A Teaching Story
Some students asked me the meaning of the term COGNITION.
As I was in no mood to pontificate, I told them this story:
Once upon a time only two monks were permitted to stay in a
. Zen Temple
If any other wandering monk wanted to stay in the temple he had to engage in a battle of wits and defeat a resident monk in debate.
If the new monk won the argument he took the place of the defeated resident monk who then had to leave the temple and move on.
If the resident monk won he continued to stay in the temple and the wandering monk had to go away.
In a temple in the northern part of
two brother monks were dwelling together. Japan
The elder monk was learned and wise, but the younger monk was stupid and had just one eye.
A wandering monk came and asked for lodging, properly challenging them to a debate about spirituality.
The wise elder monk was fatigued and tired that day from too much studying so he told the younger one-eyed stupid monk to take up the challenge.
“I am tired and want to sleep,” the elder learned monk told the stupid one-eyed younger monk, “I don't want to hear any noise so you go and request the dialogue in silence.”
So the young monk and the stranger went to the shrine and sat down to debate in silence.
Shortly afterwards the traveller rose and went in to the elder monk, bowed his head in reverence, and said: “Your young companion is a brilliant scholar. He thoroughly defeated me.”
The wise elder monk was sure that the younger stupid one-eyed monk would be defeated in the battle of wits, so, on hearing that result was the opposite than he had expected, the astonished elder monk said to the visitor, “Please relate the silent dialogue to me.”
“Well,” explained the traveller, “first I held up one finger, representing Buddha, the enlightened one.
So he held up two fingers, signifying Buddha and his Teaching.
I held up three fingers, representing Buddha, his Teaching, and his Followers, living the harmonious life.
In reply he shook his clenched fist in my face, indicating that all three come from one realization.
Thus he won and so I have no right to remain here.”
With this, the traveller bowed in reverence once again and left the Zen temple.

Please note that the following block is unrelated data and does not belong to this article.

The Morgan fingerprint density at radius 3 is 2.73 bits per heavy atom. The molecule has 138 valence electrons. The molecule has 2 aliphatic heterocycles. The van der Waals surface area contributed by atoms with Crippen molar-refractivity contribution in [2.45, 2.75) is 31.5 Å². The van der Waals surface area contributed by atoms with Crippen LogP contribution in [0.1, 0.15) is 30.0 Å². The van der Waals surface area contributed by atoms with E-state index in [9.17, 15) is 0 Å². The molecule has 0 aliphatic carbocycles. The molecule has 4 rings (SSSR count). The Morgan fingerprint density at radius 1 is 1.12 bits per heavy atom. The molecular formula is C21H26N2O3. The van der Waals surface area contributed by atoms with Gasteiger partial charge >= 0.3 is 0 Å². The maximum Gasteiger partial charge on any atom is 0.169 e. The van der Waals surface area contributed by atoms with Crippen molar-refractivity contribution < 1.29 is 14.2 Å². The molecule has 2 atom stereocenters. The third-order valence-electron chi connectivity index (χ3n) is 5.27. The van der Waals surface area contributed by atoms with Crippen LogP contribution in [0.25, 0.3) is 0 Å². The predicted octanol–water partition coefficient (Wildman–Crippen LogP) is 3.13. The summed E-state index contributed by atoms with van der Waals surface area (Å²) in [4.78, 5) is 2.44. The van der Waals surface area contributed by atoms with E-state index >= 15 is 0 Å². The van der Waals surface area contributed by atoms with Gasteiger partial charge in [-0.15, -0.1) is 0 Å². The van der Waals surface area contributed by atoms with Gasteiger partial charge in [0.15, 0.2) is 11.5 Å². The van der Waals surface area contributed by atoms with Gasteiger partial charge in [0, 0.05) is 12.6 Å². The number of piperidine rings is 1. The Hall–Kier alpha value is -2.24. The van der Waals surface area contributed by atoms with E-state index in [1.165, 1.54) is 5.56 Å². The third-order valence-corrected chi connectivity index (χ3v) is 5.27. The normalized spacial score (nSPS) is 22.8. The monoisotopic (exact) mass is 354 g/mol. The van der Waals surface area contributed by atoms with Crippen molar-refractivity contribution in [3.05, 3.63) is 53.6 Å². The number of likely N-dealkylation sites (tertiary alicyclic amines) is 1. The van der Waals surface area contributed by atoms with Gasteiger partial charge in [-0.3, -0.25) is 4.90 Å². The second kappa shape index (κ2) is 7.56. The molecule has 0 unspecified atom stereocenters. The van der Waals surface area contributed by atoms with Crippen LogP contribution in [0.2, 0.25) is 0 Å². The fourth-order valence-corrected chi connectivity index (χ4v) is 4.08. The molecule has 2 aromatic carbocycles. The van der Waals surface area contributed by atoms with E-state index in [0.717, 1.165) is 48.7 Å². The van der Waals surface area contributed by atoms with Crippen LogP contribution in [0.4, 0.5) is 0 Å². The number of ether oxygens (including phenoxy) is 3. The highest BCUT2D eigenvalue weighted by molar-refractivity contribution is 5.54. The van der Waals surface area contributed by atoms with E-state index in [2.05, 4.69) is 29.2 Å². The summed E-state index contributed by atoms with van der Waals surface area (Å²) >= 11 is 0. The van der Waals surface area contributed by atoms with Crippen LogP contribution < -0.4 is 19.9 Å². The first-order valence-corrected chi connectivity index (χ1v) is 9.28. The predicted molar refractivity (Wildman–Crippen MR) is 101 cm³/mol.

Suddenly the stupid one-eyed younger monk came storming into the room and asked the wise elder monk, “Where is that fellow...?”
“I understand you won the debate,” the older learned monk said.
“Debate...? What debate...? There was no debate and I won nothing. I am going to beat him up and thrash the hell out of him,” the young monk shouted in anger.
“Beat him up...? Trash him...?” the perplexed elder monk exclaimed, “tell me what happened...relate the silent dialogue to me...”
This is how the stupid one-eyed younger brother described his version of the silent debate:
“The minute he saw me he held up one finger, insulting me by insinuating that I have only one eye.
Since he was a stranger I thought I would be polite to him, so I held up two fingers, congratulating him that he has two eyes.
Then the impolite scoundrel held up three fingers, suggesting that between us we only have three eyes.
So I got mad and started to punch him, but the coward ran out and that ended the debate...”
Dear Reader, I am sure you are now enlightened about the concept of cognition.
Otherwise, I’ll have to tell you another story...!
Copyright © Vikram Karve 2010
Vikram Karve has asserted his right under the Copyright, Designs and Patents Act 1988 to be identified as the author of this work.
VIKRAM KARVE educated at IIT Delhi, ITBHU and The Lawrence School Lovedale, is an Electronics and Communications Engineer by profession, a Human Resource Manager and Trainer by occupation, a Teacher by vocation, a Creative Writer by inclination and a Foodie by passion. An avid blogger, he has written a number of fiction short stories and creative non-fiction articles in magazines and journals for many years before the advent of blogging. His delicious foodie blogs have been compiled in a book "Appetite for a Stroll". Vikram lives in Pune with his family and pet Doberman girl Sherry, with whom he takes long walks thinking creative thoughts.
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